The long-term success of an artificial disc in the cervical spine is governed by several factors. An important aspect is how well the disc is implanted or fused to the vertebra (bone). The bond formed by this implantation provides a foundation for the stability of the disc in the spinal motion segment. A well-implanted disc is less prone to future complications, such as instability and/or subsidence (caving-in of the disc) into the vertebra.
Artificial discs typically function to transfer loads to the next normal motion segment. However, no artificial disc developed so far can mimic the ability of a natural disc to absorb and cushion loads.
Implant-Enhancing Techniques for Artificial Cervical Discs
Several implantation techniques have been developed to increase the likelihood of a successful disc-bone fusion. Common examples include:
- Surface features. The surface of a disc that contacts the vertebra may be enhanced in order to encourage fixation with the bone to firmly hold the implant in place. A few ways of accomplishing this fusion is by creating:
- Wire mesh
- Specialized coatings. Certain coatings over the bone-contact ends of the disc may be sprayed or applied in order to enhance fusion with the bone. These materials stimulate bone cells to grow and attach on their surfaces. Commonly used coatings include:
- Plasma-sprayed titanium
- Aluminum oxide
- Calcium phosphate
- Screw fixations. Some artificial discs are fixed onto the adjacent vertebrae with screws.
All these techniques have been widely used to enhance the fixation of the disc to the vertebral bone. Some general risks include inadequate fixation, overgrowth of bone on the disc, and screw breakage.
In This Article:
Stability of Artificial Cervical Discs
The stability of an artificial disc refers to its ability to securely remain within a motion segment and effectively transfer loads to adjacent structures.
Factors that may affect the stability of an artificial cervical disc include:
- Design type: In general, the constrained (fused parts) and semi-constrained devices offer good stability.
- Fixation of disc to bone: If the disc-bone fixation is not complete or inadequate, the stability of the disc reduces.
- Subsidence. Subsidence occurs when the disc sags, caves, or sinks into the vertebral bone below it. Subsidence may cause abnormal transfer of loads in the spine and neck pain. This sagging can be avoided by adequately preparing the plates of the artificial disc to fit at the correct angle in the intervertebral space.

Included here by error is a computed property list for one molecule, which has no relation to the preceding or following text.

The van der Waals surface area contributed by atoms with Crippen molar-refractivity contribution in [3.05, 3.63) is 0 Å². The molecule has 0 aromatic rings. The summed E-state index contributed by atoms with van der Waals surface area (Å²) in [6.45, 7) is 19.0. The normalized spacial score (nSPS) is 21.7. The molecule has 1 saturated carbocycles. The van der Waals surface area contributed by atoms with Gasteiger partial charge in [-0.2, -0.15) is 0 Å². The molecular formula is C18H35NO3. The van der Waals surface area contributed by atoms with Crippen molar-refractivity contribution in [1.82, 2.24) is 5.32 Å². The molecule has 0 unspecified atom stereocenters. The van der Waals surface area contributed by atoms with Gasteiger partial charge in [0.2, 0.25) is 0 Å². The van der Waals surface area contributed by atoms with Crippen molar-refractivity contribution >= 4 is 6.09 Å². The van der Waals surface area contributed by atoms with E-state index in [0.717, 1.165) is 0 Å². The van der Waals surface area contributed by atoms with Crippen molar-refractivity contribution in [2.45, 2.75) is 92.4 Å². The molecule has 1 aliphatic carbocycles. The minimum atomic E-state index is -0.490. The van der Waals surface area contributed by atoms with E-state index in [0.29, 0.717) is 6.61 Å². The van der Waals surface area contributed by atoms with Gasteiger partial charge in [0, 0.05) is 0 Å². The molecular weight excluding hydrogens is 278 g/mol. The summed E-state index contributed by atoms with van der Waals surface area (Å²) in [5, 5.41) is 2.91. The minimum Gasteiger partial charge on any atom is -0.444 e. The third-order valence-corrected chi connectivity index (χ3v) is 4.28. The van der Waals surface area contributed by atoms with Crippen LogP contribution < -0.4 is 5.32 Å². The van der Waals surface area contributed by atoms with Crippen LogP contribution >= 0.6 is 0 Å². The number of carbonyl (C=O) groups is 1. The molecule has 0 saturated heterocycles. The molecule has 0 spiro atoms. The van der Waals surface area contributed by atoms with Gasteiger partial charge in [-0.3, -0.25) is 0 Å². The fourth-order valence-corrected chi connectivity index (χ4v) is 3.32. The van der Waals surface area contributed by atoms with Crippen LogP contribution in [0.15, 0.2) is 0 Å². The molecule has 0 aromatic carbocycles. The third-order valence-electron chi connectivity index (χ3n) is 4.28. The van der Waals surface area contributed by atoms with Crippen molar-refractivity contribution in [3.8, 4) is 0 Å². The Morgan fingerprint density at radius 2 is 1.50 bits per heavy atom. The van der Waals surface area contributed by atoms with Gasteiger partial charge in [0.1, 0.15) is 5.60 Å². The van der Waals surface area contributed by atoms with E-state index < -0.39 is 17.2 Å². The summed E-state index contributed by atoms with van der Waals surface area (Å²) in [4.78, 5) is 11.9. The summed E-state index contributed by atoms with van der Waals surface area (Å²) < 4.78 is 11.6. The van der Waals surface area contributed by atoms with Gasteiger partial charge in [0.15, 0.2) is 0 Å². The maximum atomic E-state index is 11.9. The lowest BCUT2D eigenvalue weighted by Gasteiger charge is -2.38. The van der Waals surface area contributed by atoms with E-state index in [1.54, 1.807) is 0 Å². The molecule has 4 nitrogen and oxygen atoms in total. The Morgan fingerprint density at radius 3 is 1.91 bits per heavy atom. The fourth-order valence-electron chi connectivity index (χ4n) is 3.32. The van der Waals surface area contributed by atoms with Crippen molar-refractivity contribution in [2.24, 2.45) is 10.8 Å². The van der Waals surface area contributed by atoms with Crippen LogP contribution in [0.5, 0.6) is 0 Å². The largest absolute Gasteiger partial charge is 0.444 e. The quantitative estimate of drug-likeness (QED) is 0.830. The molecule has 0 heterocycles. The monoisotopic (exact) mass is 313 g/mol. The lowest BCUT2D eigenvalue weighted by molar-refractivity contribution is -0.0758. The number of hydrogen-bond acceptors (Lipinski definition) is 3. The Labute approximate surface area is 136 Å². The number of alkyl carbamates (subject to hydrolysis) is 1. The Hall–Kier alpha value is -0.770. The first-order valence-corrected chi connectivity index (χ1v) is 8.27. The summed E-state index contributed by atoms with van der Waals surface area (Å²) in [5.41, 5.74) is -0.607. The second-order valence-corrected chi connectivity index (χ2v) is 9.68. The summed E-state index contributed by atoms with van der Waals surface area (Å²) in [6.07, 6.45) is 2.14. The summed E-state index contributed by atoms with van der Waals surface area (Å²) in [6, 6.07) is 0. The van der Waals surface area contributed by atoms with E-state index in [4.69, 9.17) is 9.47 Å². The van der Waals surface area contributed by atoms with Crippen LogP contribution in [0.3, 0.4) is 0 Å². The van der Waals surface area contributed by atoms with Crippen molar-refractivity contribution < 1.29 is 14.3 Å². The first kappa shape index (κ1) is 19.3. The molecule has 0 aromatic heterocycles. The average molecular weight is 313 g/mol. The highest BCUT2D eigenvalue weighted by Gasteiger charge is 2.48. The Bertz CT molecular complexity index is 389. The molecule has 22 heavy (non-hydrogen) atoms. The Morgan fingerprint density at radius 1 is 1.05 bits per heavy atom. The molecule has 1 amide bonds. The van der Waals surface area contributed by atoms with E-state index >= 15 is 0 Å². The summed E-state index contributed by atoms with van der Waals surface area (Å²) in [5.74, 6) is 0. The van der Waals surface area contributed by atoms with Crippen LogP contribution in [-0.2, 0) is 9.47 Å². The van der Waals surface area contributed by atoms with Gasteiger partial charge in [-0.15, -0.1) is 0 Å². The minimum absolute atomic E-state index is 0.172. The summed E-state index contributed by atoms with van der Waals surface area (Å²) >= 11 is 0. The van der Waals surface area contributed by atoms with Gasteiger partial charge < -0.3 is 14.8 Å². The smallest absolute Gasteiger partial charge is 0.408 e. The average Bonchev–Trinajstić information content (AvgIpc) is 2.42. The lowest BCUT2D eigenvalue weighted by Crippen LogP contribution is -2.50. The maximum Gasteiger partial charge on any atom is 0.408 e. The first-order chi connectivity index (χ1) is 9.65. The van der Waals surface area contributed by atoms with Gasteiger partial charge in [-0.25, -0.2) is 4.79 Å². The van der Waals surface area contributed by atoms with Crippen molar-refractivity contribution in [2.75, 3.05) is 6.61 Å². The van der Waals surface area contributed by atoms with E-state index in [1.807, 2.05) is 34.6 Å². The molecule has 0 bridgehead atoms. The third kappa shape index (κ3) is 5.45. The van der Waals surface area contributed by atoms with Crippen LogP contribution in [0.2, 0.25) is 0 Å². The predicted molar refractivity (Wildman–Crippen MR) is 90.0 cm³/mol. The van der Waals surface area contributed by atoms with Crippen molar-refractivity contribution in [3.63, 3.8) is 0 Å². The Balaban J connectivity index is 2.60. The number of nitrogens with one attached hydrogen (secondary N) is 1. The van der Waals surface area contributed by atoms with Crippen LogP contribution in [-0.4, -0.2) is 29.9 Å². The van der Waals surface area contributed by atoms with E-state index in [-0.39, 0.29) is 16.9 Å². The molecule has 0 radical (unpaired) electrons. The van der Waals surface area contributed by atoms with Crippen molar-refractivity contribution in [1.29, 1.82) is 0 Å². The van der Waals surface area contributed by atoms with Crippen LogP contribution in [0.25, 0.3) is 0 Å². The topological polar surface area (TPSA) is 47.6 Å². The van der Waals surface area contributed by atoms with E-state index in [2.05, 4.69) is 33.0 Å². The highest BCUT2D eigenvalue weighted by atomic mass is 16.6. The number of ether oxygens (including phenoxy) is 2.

- Pseudo capsule. Some discs have a special polyurethane membrane that surrounds the ball in the center of the disc. This membrane, also called a pseudo-capsule, typically holds a small amount of saline that acts as a lubricant within the sheath. This design aids in the stability of the disc as it may act as a shock absorber for the motion segment.
- Vertebral uncinate process: Retaining all of most of the hook-shaped uncinate parts of a vertebra during surgery may lead to greater stability of an artificial disc.
Other causes affecting the stability of an artificial disc include size, surface design, and the technique used for implanting the disc in the motion segment.
Wear Debris of Artificial Cervical Discs
Over time, artificial discs may wear from the continued motion of the cervical spine. Wearing may result in the formation of wear debris—metallic or polyethylene particles that are generated over and dissipated into the body. These debris may lead to adverse effects including inflammatory hypersensitivity reactions, pseudotumor formation, destruction of bone, and loosening of the disc.
Potential causes for the production of wear debris
Production of wear debris depends on:
- Metal on metal design. Friction between the parts of the disc may produce wear debris upon neck movement. Typically, more debris are generated when the plates and ball are all made of metal.
- Materials used. In general, cobalt-chromium alloy produces less wear debris compared to other disc materials.
The formation of wear debris also slowly wears off parts of the artificial disc, leading to its gradual degradation over time. Research shows treating polyethylene with gamma radiation may help decrease the production of wear debris. This type of treatment may, however, lower the mechanical properties of the polymer.1 Some discs have a thin membrane that surrounds the entire disc in order to trap any wear debris, preventing them from being dispersed into the body tissues and fluids.
While the use of these discs in artificial cervical disc replacement surgeries has been largely successful, some cases have reported disc-related complications over time.2 Research suggests that in appropriately selected patients, the efficacy of artificial cervical discs is comparable or may even be better than artificial cervical discectomy and fusion (ACDF).3,4